Learn/Guide/Intro to unified

Introduction to unified

After reading this guide you will:



unified is a friendly interface backed by an ecosystem of plugins built for creating and manipulating content. It does this by taking Markdown, HTML, or plain text prose, turning it into structured data, and making it available to over 100 plugins. Plugins for example do tasks such as spellchecking, linting, or minifying.

With unified, you don’t manually handle syntax or parsing. Instead you typically write one line of code to chain a plugin into unified’s process.

unified itself is a rather small module that acts as an interface to unify the handling of different content formats. Around a certain format, there sits an ecosystem, such as remark for Markdown. Several ecosystems exist for unified. Together with other tools and specifications, they form the unified collective.


The unified collective spans like-minded organizations. These organizations have the shared goal to innovate content processing. Seamless, interchangeable, and pluggable tooling is how that’s achieved.

Depending on what you want to do, you will reference different organizations. So let’s start off with an introduction round.

The ecosystems:

The specifications for syntax trees:

Other building blocks:

We’ll get to how these come together in the next section. If you are already feeling adventurous, you can go directly to “Using unified” or “How to get started with plugins”.

How it comes together

These processors, specifications, and tools come together in a three part act. The process of a processor:

  1. Parse: Whether your input is Markdown, HTML, or prose — it needs to be parsed to a workable format. Such a format is called a syntax tree. The specifications (for example mdast) define how such a syntax tree looks. The processors (such as remark for mdast) are responsible for creating them.
  2. Transform: This is where the magic happens. Users compose plugins and the order they run in. Plugins plug into this phase and transform and inspect the format they get.
  3. Stringify: The final step is to take the (adjusted) format and stringify it to Markdown, HTML, or prose (which could be different from the input format!)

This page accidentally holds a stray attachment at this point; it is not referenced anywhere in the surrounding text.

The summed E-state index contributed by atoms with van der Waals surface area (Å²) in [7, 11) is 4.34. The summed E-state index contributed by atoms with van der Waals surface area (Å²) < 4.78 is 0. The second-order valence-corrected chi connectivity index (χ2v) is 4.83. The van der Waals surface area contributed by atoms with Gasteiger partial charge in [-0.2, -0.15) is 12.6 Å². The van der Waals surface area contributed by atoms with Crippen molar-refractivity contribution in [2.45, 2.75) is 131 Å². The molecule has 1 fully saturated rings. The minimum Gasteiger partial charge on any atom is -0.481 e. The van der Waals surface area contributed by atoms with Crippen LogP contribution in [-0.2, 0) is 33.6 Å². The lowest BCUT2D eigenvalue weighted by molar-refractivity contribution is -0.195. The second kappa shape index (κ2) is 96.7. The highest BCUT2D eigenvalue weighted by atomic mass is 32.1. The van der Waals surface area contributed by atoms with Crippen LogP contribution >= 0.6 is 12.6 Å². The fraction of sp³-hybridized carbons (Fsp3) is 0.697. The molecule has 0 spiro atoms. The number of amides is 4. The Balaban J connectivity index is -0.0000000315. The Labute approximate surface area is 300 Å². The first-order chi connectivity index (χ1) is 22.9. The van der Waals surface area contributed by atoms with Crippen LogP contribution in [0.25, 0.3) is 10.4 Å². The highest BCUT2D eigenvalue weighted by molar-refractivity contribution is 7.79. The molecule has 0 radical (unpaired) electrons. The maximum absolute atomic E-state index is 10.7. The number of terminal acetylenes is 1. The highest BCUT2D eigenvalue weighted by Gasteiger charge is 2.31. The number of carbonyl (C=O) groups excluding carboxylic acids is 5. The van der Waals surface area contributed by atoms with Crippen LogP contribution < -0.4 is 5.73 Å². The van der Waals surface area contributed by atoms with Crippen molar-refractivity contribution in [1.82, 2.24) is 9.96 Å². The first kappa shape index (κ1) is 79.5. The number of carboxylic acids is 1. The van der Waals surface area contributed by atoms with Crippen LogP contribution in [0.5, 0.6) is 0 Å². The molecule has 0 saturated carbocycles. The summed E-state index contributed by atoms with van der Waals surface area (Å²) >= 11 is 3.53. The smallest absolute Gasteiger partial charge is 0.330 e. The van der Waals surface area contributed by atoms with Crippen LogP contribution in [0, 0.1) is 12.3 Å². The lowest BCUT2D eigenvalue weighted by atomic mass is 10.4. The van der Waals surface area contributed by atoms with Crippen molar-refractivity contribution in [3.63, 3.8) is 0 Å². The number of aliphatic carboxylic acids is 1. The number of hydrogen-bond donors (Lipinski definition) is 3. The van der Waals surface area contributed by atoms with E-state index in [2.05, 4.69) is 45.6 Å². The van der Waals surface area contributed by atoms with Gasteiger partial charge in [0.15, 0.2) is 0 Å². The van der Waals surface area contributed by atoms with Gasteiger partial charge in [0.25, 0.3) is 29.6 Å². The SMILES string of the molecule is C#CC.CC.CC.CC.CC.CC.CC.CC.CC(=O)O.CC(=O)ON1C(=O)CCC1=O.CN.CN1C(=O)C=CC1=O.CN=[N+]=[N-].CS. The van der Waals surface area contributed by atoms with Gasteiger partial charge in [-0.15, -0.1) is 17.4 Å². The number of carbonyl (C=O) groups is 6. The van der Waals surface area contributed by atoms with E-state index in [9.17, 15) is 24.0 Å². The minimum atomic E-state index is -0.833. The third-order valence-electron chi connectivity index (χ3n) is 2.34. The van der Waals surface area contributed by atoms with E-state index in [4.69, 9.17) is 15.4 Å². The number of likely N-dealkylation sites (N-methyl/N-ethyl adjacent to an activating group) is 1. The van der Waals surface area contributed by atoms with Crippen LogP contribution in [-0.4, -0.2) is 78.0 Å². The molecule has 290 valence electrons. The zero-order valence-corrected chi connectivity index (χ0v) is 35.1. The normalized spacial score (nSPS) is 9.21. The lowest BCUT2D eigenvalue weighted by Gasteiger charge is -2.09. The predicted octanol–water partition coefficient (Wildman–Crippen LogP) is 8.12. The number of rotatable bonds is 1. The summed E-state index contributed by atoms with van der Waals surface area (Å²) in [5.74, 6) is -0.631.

unified can be used programmatically in Node.js. With a build step, it can be used in browsers as well. CLI versions, Grunt plugins, and Gulp plugins of processors also exist.

What makes unified unique is that it can switch between formats, such as Markdown to HTML, in the same process. This allows for even more powerful compositions.

The following plugins bridge formats:

Use cases

Whenever you think about processing content — you can think of unified. It’s a powerful tool, so for some tasks, such as transforming Markdown to HTML, you could use simpler tools like marked as well. Where unified really shines is when you want to go further than one single task. For example, when you want to enforce format rules, check spelling, generate a table of contents, and (potentially) much more: that’s when to opt for unified.

A large part of MDX’s success has been leveraging the unified and remark ecosystem. I was able to get a prototype working in a few hours because I didn’t have to worry about Markdown parsing: remark gave it to me for free. It provided the primitives to build on.

John Otander, author of mdx-js/mdx

To further speak to one’s imagination, here are the more common plugins used in unified pipelines to do interesting things:


Next steps